Presentation Description

The advantages are plotted out when network coding is used along with routing in internet and how it overcomes the traditional routing only method. The key issues are noted when network coding in kept in to practice


Presentation Transcript

A Presentation onNetwork coding for internet and wireless networks : 

A Presentation onNetwork coding for internet and wireless networks Presented by: Ravi Teja Reddy Levaka 209cs2089 M.Tech 1st Yr Information Security. 1

What is Network Coding? How it overcomes the traditional method ie; routing only in internet? Potential Advantages Issues in practical Network Coding in Wireless Networks. How it is useful in real-time applications? 2

Network Coding : 

Network Coding 3

Network coding Advantages : 

Network coding Advantages Maximize throughput Minimize average energy required per bit Minimize delay in the network 4

Slide 5: 

let a network (,,) be represented by a set of nodes (or vertices) , a set of directed links (or edges) , and real-valued capacities () on each link ∈ let a session (,) be represented by a sender ∈ and a set of receivers ⊆. r (s,t) is the achievable rate of capacity for the session communication from s to t. If the set of receivers consists of only a single node , then the session is said to be a unicast session otherwise multicast session. 5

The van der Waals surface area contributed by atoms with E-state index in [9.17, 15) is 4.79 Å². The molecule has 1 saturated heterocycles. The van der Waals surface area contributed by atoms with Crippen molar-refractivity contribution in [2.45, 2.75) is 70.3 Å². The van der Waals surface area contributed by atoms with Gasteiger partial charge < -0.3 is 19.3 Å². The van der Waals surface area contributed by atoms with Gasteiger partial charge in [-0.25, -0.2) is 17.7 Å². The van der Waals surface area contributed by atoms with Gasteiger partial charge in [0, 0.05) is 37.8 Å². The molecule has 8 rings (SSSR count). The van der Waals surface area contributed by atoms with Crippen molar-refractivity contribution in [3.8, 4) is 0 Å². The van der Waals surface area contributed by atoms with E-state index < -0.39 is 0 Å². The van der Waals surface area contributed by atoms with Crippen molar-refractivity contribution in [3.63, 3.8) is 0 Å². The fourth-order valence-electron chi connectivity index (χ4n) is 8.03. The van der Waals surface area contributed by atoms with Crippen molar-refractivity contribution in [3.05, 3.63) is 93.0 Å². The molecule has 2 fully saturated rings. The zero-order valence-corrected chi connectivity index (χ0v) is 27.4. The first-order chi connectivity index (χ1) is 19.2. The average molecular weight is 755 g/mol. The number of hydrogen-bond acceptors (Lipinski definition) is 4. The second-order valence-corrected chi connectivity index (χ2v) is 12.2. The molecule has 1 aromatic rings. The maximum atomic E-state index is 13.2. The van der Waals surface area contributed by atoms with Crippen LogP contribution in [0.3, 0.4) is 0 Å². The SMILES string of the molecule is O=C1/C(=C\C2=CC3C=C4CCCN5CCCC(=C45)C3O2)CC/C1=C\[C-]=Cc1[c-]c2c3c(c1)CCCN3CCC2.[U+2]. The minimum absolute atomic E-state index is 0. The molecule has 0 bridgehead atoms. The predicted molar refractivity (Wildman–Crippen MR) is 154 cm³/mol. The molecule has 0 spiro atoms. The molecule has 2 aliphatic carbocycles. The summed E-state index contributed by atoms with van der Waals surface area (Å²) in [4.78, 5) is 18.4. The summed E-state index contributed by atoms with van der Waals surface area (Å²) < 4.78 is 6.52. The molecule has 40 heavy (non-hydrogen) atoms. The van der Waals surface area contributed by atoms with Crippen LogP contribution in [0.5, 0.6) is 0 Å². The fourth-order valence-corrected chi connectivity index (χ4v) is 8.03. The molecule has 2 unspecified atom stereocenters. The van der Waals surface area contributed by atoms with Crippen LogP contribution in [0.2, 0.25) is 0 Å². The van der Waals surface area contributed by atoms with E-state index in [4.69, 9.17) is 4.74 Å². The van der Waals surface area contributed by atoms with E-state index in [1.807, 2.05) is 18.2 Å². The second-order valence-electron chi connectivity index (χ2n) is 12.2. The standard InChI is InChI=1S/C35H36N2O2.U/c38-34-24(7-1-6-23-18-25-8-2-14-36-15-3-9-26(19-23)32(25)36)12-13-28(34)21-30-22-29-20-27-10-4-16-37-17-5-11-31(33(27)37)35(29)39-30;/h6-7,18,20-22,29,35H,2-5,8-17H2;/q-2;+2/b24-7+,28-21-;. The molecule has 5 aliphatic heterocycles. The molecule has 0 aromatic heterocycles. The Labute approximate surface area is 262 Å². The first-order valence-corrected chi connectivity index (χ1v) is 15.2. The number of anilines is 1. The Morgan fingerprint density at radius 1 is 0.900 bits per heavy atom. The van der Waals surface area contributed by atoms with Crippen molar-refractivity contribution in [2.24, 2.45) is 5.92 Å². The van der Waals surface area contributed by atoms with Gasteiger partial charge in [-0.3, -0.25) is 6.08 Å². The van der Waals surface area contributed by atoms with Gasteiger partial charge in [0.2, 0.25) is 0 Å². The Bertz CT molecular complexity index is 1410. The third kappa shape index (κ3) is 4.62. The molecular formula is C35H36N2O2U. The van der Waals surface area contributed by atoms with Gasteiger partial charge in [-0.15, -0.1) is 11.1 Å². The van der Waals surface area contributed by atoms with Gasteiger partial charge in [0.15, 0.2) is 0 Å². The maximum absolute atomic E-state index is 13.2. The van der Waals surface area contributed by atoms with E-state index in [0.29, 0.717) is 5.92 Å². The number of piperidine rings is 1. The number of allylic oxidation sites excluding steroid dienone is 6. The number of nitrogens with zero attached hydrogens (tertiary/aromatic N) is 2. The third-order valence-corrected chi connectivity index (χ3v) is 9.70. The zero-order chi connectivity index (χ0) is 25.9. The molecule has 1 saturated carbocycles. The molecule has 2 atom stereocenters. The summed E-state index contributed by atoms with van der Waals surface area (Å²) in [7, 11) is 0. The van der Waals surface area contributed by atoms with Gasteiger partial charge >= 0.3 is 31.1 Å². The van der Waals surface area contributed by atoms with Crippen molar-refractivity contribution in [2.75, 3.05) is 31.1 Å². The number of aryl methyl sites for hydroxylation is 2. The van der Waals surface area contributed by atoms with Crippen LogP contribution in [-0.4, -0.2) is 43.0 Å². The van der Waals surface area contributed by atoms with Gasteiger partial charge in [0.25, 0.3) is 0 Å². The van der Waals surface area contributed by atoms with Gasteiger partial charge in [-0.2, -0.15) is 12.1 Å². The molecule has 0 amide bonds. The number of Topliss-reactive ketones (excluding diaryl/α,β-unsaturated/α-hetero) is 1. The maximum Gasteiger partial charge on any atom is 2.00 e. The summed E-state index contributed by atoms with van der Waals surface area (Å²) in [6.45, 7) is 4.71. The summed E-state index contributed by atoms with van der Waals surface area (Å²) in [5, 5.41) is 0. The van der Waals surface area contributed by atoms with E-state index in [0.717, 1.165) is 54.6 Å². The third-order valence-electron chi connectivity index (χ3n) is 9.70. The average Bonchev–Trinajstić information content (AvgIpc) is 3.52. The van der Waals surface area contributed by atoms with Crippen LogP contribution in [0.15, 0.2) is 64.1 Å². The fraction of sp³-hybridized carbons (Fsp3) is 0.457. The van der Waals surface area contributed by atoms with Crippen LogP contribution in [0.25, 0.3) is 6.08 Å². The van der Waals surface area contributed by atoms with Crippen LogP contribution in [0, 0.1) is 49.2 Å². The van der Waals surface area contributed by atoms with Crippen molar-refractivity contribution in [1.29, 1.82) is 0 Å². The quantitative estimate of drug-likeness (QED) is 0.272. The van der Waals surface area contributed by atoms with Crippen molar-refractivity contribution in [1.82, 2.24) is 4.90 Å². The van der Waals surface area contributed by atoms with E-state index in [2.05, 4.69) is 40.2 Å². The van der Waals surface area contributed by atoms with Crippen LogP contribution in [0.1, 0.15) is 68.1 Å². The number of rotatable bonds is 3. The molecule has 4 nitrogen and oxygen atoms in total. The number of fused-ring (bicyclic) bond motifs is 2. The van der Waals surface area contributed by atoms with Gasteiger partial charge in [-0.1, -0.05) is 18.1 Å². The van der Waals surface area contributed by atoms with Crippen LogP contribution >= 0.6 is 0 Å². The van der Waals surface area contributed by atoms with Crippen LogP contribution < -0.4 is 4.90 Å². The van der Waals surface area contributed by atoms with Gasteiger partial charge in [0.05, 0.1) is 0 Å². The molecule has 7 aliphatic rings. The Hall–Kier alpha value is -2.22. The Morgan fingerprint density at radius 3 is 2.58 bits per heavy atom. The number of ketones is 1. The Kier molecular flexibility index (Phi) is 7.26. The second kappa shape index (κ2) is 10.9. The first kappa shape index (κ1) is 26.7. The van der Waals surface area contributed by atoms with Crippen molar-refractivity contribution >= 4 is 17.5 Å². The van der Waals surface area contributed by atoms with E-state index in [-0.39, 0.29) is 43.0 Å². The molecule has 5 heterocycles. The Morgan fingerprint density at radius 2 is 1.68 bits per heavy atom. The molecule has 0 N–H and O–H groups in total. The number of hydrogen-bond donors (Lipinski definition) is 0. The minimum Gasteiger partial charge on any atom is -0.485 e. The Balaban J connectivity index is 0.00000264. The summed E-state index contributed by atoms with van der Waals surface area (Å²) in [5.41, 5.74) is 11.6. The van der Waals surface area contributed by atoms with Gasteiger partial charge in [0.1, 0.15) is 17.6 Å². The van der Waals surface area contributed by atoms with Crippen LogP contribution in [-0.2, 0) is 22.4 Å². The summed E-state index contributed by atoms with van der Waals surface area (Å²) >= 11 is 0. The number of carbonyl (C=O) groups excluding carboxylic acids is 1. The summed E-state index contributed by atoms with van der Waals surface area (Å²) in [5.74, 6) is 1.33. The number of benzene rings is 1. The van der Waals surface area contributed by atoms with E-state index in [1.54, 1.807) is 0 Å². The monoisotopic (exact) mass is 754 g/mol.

Maximizing throughput : 

Maximizing throughput B bits per second of uniform capacity c – d: bottleneck link 6

Slide 7: 

At what rates r1 and r2 , the two sessions communicate reliably? Achievable rates: {(r1,r2):0<=r1,0<=r2,r1+r2<=B} {(r1,r2): 0<=r1<=B, 0<=r1<=B} Capacity region is the set of all achievable rates for the sessions in the network. 7

Slide 8: 

“Is the vector of communication rates (1,…,) for a multicast session {(S1,T1),….(Sn,Tn)} achievable, or not?” is still a difficult problem. However, for a single session in network (v,e,s) the capacity region [0,c] is well characterised. 8

Single session network coding : : 

Single session network coding : UniCast case: ≤ MinCut(s,t) BroadCast case: ≤ min∈ (,). Multicast case: < min∈ (,). 9